Supreme Court of Canada
The London & Lancashire Guarantee & Accident Co. of Canada v. Canadian Marconi Company,  S.C.R. 106
The London & Lancashire Guarantee & Accident Co. of Canada (Defendant) Appellant;
Canadian Marconi Company (Plaintiff) Respondent.
1962: November 2; 1962: December 17.
Present: Taschereau, Cartwright, Fauteux, Abbott and Ritchie JJ.
ON APPEAL FROM THE COURT OF QUEEN'S BENCH, APPEAL SIDE, PROVINCE OF QUEBEC.
Insurance—Travel accident policy—Clause excluding liability if insured intoxicated—Liability also excluded if death caused by disease or natural causes—Burden of proof—Blood sample showing quantity of alcohol.
The plaintiff company claimed under a travel accident insurance policy, issued by the defendant company, in respect of the accidental death of W, one of its employees covered by the policy. W was killed when driving alone and when, after swerving back and forth across the highway a number of times, his car left the road and collided with a tree. The policy excluded indemnity in the event that the insured was "in a state of intoxication" or if the death was caused "by disease or natural causes". The defendant company denied liability on the ground that the accident occurred whilst W was in a state of intoxication within the meaning of the policy. The evidence disclosed that W had been drinking about an hour previously and a blood test made three days after the death disclosed a high content of alcohol. The trial judge maintained the action and this judgment was affirmed by the Court of Queen's Bench. The defendant company appealed to this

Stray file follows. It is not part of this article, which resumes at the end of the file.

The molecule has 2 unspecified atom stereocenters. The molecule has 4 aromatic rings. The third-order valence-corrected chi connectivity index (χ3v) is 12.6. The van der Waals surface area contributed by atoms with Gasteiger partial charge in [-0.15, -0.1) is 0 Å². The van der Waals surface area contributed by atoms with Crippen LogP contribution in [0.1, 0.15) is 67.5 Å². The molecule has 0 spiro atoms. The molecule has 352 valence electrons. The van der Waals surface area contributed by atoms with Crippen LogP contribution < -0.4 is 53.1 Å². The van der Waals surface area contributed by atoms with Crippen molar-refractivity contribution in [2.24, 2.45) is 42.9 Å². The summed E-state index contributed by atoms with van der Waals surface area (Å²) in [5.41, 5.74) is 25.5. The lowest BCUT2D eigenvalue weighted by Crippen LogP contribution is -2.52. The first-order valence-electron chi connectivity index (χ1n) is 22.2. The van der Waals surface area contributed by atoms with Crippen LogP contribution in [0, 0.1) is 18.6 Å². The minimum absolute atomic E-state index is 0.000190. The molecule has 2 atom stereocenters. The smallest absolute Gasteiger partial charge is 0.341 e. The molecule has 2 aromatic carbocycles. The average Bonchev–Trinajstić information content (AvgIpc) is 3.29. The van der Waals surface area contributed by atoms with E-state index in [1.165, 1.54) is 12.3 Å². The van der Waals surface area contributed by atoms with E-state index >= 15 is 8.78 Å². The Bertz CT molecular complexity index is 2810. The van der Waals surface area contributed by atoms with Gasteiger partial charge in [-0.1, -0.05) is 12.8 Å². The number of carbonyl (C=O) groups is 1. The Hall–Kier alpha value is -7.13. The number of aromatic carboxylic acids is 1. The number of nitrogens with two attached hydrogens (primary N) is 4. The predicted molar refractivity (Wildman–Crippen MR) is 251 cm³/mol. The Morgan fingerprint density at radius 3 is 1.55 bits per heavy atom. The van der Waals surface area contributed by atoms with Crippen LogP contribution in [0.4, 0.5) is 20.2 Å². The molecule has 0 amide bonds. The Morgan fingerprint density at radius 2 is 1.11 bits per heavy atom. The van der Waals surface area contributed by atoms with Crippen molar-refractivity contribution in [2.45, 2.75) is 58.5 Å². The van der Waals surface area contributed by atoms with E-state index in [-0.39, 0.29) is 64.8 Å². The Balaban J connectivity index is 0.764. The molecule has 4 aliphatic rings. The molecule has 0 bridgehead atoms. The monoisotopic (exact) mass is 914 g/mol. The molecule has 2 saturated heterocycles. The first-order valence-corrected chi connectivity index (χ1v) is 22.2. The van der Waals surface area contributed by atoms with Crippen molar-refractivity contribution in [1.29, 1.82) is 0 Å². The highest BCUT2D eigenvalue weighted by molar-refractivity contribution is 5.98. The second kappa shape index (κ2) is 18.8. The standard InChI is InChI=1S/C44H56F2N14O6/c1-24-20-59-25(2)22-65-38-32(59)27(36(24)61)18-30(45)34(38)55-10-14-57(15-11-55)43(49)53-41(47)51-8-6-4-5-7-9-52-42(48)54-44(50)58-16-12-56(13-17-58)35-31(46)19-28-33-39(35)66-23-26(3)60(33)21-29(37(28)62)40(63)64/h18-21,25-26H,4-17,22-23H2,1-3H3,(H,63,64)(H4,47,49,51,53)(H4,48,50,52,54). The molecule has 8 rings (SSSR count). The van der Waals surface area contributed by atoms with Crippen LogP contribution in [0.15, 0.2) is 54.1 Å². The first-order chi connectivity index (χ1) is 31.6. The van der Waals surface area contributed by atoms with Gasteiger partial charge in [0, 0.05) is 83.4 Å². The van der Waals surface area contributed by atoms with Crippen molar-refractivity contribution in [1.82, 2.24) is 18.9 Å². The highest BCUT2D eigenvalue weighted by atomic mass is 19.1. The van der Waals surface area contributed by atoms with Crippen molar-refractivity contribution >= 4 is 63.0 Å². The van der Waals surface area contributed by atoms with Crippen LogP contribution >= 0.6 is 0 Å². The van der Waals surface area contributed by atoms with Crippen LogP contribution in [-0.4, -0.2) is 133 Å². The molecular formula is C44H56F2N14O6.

Court and a further ground of appeal was based on an observation made by Owen J. of the Court of Queen's Bench that the deceased might have felt "faint or ill' which would mean that the death was caused "by disease or natural causes".
Held: The appeal should be dismissed.
The circumstances of this accident were not sufficient to discharge the burden assumed by the defendant of proving by a predonderance of evidence that W was in a state of intoxication or that his death was caused or contributed to by disease or natural causes, nor was there any evidence as to his behaviour on that day which would make such a conclusion any more probable. There were concurrent findings on the question of fact as to whether W was intoxicated or not, and these findings should not be disturbed.